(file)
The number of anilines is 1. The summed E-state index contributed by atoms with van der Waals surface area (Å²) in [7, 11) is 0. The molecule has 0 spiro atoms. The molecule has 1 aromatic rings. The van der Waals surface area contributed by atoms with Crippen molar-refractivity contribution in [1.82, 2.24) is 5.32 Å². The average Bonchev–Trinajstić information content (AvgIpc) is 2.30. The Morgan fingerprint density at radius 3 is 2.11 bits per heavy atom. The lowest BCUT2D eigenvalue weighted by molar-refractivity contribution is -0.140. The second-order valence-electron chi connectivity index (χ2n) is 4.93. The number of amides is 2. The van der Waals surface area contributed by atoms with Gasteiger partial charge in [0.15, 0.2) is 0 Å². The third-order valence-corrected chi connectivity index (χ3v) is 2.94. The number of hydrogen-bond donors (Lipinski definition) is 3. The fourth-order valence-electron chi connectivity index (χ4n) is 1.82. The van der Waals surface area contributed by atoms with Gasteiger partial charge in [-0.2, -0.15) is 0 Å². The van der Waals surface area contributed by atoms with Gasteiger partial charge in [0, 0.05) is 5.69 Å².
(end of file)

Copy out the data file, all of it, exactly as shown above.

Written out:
The number of anilines is 1. The summed E-state index contributed by atoms with van der Waals surface area (Å²) in [7, 11) is 0. The molecule has 0 spiro atoms. The molecule has 1 aromatic rings. The van der Waals surface area contributed by atoms with Crippen molar-refractivity contribution in [1.82, 2.24) is 5.32 Å². The average Bonchev–Trinajstić information content (AvgIpc) is 2.30. The Morgan fingerprint density at radius 3 is 2.11 bits per heavy atom. The lowest BCUT2D eigenvalue weighted by molar-refractivity contribution is -0.140. The second-order valence-electron chi connectivity index (χ2n) is 4.93. The number of amides is 2. The van der Waals surface area contributed by atoms with Gasteiger partial charge in [0.15, 0.2) is 0 Å². The third-order valence-corrected chi connectivity index (χ3v) is 2.94. The number of hydrogen-bond donors (Lipinski definition) is 3. The fourth-order valence-electron chi connectivity index (χ4n) is 1.82. The van der Waals surface area contributed by atoms with Gasteiger partial charge in [-0.2, -0.15) is 0 Å². The van der Waals surface area contributed by atoms with Gasteiger partial charge in [0, 0.05) is 5.69 Å².